With the help of my Korean wife, we informed the website?¢‚Ǩ‚Ñ¢s operators of the erroneous information that was part of their ?¢‚Ǩ?ìservice to foreigners.?¢‚Ǩ¬ù We have also both willingly cooperated with the investigation of the license problem and would like to share some useful information with foreigners driving in Korea. But why couldn?¢‚Ǩ‚Ñ¢t the Seoul city government or the ?¢‚ǨÀúHelp Center for Foreigners?¢‚Ǩ‚Ñ¢ have published this information?

If you are in Korea and are a Korean resident (meaning you have an E2, E7 visa or a similar residents visa and an alien registration card), the IDP or ?¢‚Ǩ?ìInternational drivers license?¢‚Ǩ¬ù issued in your home country is not valid in Korea as you are no longer a resident of the country where you got the permit, you are a resident of Korea. If you get an IDP in Korea, it is also not valid in Korea, as the IDP is not valid in the country that you are a resident of. Also, an IDP is only valid if the driver?¢‚Ǩ‚Ñ¢s license from your place of residence is valid, because an IDP is in fact not a driver?¢‚Ǩ‚Ñ¢s license; it is simply an internationally accepted ?¢‚Ǩ?ìtranslation?¢‚Ǩ¬ù of your driver?¢‚Ǩ‚Ñ¢s license. In short, the IDP is only valid if you?¢‚Ǩ‚Ñ¢re a tourist or short-term visitor and your original driver?¢‚Ǩ‚Ñ¢s license is valid.

If you are a resident of Korea (meaning you have an alien registration card), you must change your old driver?¢‚Ǩ‚Ñ¢s license to a new Korean drivers license within 14 days of arriving in Korea. If you don?¢‚Ǩ‚Ñ¢t, you?¢‚Ǩ‚Ñ¢re driving without a license and liable for prosecution. Changing your driver?¢‚Ǩ‚Ñ¢s license to a Korean one is easy and fast for those foreigners whose country has a treaty with Korea. For some nationalities, for example Australians and Americans, this process is a little more complicated. For more information, check the official driver?¢‚Ǩ‚Ñ¢s license agency?¢‚Ǩ‚Ñ¢s website at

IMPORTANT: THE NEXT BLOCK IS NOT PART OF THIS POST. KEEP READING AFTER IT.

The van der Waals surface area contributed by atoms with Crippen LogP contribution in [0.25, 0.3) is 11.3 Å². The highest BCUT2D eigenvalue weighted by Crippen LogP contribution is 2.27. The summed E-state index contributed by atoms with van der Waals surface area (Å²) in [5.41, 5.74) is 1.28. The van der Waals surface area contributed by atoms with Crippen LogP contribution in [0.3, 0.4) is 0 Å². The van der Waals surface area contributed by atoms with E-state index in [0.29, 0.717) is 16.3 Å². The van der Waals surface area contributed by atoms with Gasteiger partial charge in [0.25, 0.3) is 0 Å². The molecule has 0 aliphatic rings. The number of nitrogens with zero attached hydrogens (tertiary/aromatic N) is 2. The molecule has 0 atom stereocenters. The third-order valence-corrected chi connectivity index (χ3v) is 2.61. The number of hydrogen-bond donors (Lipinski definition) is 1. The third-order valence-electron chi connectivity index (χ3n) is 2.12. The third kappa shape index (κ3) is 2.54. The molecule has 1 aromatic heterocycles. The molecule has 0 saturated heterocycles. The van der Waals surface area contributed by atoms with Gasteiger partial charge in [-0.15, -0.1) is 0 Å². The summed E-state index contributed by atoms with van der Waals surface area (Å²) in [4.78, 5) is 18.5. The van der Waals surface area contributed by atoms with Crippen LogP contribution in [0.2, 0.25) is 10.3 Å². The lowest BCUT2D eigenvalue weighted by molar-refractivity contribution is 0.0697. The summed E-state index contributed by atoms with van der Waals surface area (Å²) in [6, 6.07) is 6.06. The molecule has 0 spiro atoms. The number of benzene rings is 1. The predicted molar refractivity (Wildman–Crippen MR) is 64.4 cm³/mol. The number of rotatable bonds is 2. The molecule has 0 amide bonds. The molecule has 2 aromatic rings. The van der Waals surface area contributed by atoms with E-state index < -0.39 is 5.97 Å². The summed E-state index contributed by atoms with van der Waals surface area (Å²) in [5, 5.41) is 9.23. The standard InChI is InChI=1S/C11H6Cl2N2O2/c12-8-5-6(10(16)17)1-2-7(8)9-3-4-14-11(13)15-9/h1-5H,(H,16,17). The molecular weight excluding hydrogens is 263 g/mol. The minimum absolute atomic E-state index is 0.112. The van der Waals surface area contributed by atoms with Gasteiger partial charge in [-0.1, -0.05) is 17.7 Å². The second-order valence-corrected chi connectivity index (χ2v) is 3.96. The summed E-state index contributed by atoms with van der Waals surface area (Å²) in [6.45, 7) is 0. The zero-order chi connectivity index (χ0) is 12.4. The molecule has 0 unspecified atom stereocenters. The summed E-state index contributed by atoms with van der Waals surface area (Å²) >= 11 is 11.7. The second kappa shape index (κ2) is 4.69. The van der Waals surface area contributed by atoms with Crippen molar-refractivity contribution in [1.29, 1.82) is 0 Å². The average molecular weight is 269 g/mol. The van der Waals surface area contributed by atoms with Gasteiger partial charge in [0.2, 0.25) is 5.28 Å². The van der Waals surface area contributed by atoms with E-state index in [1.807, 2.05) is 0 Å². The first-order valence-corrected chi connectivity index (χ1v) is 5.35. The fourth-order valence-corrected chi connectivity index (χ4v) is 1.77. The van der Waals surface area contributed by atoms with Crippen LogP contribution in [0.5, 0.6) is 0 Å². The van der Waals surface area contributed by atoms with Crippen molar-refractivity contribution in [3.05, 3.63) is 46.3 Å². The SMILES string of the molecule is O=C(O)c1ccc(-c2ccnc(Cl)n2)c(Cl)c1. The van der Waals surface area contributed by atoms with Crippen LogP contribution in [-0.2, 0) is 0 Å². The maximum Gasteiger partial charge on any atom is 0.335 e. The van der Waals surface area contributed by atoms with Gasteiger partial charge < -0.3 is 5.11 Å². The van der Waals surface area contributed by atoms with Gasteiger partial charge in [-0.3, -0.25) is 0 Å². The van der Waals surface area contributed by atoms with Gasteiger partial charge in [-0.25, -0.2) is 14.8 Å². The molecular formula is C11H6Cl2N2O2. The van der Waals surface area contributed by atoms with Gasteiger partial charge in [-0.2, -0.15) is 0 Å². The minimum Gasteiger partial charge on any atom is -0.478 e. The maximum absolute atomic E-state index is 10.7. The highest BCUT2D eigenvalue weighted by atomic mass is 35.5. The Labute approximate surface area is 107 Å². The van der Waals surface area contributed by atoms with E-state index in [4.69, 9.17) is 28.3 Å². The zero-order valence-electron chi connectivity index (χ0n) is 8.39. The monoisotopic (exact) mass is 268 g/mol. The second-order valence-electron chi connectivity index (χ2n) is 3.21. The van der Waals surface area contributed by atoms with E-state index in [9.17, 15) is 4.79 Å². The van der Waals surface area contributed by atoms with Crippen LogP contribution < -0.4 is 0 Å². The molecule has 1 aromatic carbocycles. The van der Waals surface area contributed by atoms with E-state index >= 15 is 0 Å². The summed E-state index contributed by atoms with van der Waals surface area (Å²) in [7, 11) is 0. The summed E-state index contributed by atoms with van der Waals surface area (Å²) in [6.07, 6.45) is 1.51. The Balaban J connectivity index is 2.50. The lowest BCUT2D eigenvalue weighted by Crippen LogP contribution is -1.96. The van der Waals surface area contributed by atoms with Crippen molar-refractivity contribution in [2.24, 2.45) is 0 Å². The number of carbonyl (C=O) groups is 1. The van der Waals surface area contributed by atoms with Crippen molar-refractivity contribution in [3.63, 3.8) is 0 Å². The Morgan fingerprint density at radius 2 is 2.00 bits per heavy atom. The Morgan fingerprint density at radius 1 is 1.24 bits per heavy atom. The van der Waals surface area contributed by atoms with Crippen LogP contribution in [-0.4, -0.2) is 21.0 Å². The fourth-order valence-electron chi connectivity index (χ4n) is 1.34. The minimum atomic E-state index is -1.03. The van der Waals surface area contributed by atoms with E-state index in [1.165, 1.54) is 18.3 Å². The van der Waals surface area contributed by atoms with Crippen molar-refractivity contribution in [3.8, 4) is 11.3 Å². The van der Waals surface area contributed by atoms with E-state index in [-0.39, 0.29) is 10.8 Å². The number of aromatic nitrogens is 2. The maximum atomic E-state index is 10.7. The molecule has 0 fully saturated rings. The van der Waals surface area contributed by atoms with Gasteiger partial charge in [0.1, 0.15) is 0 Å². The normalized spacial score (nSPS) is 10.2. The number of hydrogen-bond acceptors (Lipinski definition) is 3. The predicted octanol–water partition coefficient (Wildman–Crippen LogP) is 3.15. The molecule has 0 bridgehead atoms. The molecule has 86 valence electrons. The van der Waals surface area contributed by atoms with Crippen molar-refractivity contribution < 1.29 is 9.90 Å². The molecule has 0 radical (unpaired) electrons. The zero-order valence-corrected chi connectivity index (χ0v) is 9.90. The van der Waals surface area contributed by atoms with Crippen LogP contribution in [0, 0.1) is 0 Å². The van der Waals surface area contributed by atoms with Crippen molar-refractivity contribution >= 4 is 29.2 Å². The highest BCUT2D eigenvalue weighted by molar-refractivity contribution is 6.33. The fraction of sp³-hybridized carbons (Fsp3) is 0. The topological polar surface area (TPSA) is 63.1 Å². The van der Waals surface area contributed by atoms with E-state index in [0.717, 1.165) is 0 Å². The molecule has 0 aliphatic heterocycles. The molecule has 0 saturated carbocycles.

None of the above information was available on any Korean governmental websites in either Korean or English. So, if you?¢‚Ǩ‚Ñ¢re a resident of Korea, change your license to a Korean license to avoid hours of wasted time and stress. The police you might encounter also may be ignorant of these rules, the government officials who we contacted surely were.

This whole experience has been even more frustrating because one can legally buy a car, legally register a car, and legally purchase insurance for a car with a Canadian driver?¢‚Ǩ‚Ñ¢s license, but you cannot drive a car with one.

On top of this seemingly idiotic and confusing system, my ?¢‚Ǩ?ìcase?¢‚Ǩ¬ù is being held up because the prosecutor involved was suspicious that I had bribed my new friend officer Park. Believe me, my wife and I were also surprised when someone from the prosecutor?¢‚Ǩ‚Ñ¢s office called and asked us point blank if the officer Park or other officers had asked for a bribe. The prosecutor?¢‚Ǩ‚Ñ¢s twisted reasoning? The police report seemed ?¢‚Ǩ?ìlenient?¢‚Ǩ¬ù or ?¢‚Ǩ?ìgenerous?¢‚Ǩ¬ù because it recommended that the case against me be dismissed. As a result of this continuing investigation, Officer Park and I are deepening our relationship and my case file is now almost an inch thick. We seem to be both being punished for following the Korean government?¢‚Ǩ‚Ñ¢s chaotic and disorganized ?¢‚Ǩ?ìsystem.?¢‚Ǩ¬ù

The writer is a Canadian living in Seoul with his Korean wife.